5. To validate the CBDT Notification would be to resurrect and enforce an dead law contrary to statutory law in force on the date of issuance of such Notification dated 27/04/2022. Clearly that would be a legislative overreach by delegate and therefore ultra vires the Constitution of India
6. The decision of Chhattisgarh High Court in case of Palak KhatujaWP No. 149 of 2021 does not lay down the correct law. The Hon’ble High Court applied a wrong test to look at the Notification issued under the Relaxation Act to interpret the principal legislation in the Finance Act 2021
7. It is true that the Ordinance was enforced arising from the spread of the COVID-19  pandemic and the circumstances emerging therefrom, yet it would be over simplistic to ignore the provision of either the Relaxation Act or the Finance Act 2021 and to read & interpret the provisions of Finance Act 2021 as inoperative in the view of those circumstances

Practicality of life may never be a good guiding principle to interpret any law less so taxation laws which must be interpreted of their own language and scheme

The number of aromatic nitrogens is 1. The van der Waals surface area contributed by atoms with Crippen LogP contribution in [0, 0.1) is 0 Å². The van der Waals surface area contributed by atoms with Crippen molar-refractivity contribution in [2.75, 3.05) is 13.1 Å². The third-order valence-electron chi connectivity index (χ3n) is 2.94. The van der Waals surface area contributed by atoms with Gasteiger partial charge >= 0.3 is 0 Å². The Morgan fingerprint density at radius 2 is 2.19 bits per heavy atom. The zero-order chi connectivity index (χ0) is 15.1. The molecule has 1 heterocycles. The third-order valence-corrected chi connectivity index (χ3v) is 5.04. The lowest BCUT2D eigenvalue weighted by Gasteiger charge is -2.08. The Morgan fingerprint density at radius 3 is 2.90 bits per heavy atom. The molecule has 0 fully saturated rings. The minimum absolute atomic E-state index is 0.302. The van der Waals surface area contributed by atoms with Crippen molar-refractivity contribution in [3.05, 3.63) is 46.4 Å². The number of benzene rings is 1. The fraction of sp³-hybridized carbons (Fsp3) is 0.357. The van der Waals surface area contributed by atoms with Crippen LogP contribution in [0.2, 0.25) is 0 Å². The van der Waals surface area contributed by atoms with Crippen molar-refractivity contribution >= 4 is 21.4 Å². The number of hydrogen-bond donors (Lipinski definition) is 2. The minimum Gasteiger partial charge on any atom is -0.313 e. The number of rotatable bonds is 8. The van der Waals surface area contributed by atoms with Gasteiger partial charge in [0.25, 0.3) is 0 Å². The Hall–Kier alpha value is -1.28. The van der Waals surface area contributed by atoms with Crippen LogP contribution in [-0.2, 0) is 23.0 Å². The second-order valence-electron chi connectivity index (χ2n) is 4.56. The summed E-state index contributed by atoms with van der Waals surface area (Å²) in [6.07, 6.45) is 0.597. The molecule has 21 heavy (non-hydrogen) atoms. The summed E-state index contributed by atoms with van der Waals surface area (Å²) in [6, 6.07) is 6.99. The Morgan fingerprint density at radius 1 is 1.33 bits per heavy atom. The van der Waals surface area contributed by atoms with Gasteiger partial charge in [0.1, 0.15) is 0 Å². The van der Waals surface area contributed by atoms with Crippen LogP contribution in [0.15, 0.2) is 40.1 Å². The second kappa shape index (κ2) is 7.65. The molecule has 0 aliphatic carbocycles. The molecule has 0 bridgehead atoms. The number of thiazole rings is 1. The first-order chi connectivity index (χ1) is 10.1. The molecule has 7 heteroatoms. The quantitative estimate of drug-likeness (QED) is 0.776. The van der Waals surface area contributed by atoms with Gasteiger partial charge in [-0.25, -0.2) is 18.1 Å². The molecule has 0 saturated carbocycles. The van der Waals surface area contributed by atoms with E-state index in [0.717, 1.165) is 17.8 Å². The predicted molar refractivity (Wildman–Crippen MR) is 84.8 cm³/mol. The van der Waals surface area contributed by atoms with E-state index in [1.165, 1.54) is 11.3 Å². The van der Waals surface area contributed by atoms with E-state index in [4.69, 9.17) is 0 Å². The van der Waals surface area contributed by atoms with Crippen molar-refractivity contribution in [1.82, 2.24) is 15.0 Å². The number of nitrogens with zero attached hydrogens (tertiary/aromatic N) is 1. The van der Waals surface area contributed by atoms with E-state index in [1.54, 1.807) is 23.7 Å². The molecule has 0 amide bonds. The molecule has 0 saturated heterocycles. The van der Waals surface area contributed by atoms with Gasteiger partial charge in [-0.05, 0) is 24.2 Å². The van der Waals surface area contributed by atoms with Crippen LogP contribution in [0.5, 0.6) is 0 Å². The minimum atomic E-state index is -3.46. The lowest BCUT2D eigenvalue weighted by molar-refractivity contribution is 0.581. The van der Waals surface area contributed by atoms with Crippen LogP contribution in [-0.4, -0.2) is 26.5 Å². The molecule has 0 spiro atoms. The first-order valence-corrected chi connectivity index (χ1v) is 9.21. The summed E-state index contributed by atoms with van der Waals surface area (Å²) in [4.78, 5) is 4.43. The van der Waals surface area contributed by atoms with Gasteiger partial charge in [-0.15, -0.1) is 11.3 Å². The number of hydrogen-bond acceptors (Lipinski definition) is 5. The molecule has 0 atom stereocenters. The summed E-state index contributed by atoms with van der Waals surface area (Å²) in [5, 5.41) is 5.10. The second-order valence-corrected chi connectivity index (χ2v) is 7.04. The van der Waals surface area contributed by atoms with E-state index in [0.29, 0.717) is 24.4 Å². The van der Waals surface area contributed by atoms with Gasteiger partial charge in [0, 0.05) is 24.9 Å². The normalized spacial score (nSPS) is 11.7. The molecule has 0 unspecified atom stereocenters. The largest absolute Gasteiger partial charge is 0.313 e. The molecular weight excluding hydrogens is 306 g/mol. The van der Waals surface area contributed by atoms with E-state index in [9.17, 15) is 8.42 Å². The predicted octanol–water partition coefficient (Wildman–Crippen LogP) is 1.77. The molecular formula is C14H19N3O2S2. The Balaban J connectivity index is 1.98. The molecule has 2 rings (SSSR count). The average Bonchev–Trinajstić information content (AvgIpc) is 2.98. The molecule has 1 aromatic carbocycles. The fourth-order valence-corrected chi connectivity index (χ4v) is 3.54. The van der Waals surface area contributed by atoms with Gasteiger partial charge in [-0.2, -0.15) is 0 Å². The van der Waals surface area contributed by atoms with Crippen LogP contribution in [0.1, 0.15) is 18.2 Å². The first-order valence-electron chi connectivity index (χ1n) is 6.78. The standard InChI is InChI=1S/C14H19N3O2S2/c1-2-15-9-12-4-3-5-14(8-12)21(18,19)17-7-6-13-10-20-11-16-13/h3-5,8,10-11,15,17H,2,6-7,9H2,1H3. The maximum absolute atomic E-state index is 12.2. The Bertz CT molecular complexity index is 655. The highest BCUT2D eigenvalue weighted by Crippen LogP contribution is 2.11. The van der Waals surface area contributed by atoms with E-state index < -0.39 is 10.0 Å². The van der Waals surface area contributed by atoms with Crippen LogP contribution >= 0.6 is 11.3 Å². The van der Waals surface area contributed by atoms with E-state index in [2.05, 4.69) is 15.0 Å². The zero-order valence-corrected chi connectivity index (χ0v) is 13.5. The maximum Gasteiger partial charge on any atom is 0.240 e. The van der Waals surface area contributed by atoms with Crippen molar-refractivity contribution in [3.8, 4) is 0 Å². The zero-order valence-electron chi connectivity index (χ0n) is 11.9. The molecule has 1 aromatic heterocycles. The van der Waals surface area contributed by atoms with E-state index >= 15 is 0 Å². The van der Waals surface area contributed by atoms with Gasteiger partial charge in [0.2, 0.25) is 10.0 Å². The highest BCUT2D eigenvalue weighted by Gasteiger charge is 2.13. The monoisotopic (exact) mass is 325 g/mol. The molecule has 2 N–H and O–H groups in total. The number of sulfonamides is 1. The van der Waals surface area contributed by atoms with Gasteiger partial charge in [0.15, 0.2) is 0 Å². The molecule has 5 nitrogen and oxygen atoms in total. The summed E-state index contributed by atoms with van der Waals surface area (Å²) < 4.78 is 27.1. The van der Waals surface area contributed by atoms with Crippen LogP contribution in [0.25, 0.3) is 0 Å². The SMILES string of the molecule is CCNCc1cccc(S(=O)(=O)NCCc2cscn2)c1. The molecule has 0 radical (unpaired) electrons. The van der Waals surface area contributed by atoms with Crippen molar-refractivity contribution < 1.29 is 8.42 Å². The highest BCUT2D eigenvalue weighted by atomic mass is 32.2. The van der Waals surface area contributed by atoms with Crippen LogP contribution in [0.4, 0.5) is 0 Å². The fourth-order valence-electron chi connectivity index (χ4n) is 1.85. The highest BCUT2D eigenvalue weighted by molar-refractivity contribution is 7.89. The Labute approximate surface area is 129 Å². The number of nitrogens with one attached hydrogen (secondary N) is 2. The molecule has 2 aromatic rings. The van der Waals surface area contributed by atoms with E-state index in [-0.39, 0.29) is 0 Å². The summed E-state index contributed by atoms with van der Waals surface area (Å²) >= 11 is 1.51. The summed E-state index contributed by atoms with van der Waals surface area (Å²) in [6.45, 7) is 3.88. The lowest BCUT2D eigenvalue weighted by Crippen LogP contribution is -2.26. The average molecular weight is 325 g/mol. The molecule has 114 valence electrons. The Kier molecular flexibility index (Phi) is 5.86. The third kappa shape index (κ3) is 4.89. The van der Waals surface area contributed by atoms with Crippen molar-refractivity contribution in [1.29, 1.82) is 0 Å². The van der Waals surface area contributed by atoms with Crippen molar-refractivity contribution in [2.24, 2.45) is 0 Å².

8. The non-obstante clause in section 3(1) of Relief Act is only in context of completion or compliance of an  action. It can only be applied to a proceedings that was already in existence when the said clause confronted the Act as amended by Finance Act 2021, on 01/04/2021

In all petitions the reassessment notice were issued after 01/04/2021, it can never be said that there were any reassessment proceedings pending on the date when the non-obstante clause may be applied